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Olympic Memories and More from Armando “The Man” Muniz

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Olympic Memories – Sitting in his living room Armando Muniz watches the Olympic Games in Rio de Janeiro and vividly remembers that day he stepped into the boxing ring to represent the USA.

“My very first fight was against Marian Kasprzyk from Poland. He had won gold in the 64 Olympic Games in Tokyo. I came to win. We went at it.”

Muniz (pictured with Sugar Ray Leonard) won his first Olympic fight.

But getting to the Olympics was no easy task for Muniz. It was 1968 and the Viet Nam War was in full swing. The Southern Californian was drafted by the US military while attending Cal State Los Angeles University. No matter, he was going to be inducted.

Luckily, he told an old boxing coach that a stint in Viet Nam was facing him dead in the face. Muniz had been busy in the amateur boxing world while attending college. That coach made a phone call and the next thing that happened was Muniz was headed to Fort Campbell, Kentucky to join the Army boxing team.

It was a relief, but Muniz was not out of danger.

“I represented the Army at regionals. I represented the west coast and I had to win or I was going to Viet Nam,” said Muniz, adding that he ran mile after mile in preparation as others wondered if he were a madman for running so much. “I won the regional.”

Muniz would eventually make the U.S. Olympic squad that also featured two others from the military and a big youngster from Houston, Texas named George Foreman. The host of the Olympics in 1968 was Mexico City. It was a turbulent time in both Mexico and the rest of the world.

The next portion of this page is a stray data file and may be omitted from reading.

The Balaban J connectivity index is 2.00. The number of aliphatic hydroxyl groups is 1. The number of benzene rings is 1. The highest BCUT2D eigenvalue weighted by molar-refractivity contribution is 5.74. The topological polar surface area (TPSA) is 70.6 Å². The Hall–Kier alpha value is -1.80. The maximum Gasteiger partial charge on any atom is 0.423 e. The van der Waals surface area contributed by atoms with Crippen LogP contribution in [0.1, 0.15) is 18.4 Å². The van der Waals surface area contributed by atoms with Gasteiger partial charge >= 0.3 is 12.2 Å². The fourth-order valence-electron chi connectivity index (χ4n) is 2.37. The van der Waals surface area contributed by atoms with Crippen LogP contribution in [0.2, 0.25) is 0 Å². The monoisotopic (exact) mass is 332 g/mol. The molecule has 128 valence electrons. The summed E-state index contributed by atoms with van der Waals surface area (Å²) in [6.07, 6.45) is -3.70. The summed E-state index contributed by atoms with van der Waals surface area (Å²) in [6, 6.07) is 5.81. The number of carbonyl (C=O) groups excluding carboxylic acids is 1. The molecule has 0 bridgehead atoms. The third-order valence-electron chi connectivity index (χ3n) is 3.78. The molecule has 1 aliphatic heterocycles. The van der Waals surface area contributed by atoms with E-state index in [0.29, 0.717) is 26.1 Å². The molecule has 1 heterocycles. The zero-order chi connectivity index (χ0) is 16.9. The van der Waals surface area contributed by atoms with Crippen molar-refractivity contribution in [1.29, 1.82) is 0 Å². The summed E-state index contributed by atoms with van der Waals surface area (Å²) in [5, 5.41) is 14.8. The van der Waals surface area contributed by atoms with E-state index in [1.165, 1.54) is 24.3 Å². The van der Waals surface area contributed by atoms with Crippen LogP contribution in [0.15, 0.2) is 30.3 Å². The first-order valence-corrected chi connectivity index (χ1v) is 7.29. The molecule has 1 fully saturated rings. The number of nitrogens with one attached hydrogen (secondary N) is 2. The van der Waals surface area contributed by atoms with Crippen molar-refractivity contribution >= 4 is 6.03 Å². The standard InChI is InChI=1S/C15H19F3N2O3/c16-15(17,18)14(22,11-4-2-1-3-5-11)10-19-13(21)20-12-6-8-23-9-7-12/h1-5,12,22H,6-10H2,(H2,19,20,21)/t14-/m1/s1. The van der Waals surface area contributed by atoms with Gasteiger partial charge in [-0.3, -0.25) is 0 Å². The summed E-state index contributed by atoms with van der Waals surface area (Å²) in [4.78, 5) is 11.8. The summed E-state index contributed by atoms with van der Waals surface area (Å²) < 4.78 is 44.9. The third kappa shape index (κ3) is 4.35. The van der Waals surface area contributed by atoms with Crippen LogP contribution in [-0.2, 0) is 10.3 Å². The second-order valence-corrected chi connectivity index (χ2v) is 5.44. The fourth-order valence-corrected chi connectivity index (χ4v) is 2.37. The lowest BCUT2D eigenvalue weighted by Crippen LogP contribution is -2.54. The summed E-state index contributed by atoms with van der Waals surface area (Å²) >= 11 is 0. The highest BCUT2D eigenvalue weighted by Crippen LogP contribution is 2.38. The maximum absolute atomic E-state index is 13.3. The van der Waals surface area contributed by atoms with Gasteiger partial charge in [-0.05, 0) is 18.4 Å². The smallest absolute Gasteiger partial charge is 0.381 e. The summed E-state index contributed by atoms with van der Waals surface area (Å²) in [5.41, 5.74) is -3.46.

During the Olympic Games in Mexico City large protests were taking place. After a short time, the military was sent in to quell the demonstration. Hundreds were killed and allegedly buried in a large ditch. To this day no one knows the exact count of the dead who were shot by the Mexican military.

“It was in the thousands not the hundreds,” said Ignacio Miramontes who took part in the demonstrations but escaped unharmed. “It was horrible. I hid for weeks.”

While the mass demonstrations and killings were going on a few miles from the Olympic Games, those involved in the tournament were unaware.

“I didn’t see anything actually happen while I was there. I heard of some hassles of people being shot and killed but it wasn’t near Olympic village. It was about three miles from us,” said Muniz, who was born in Mexico but became an American citizen before going to the Olympic Games. “The students were beginning to do a protest. The Mexican government said you’re the poor the hell with you guys.”

A few in Mexico and in the USA took offense that Muniz participated on behalf of the USA.

“First of all I had just become an American citizen in March. I was in the US since I was 6. I was more Americanized than I was Mexican,” Muniz said. “Being a Mexican born in Mexico I didn’t feel odd.”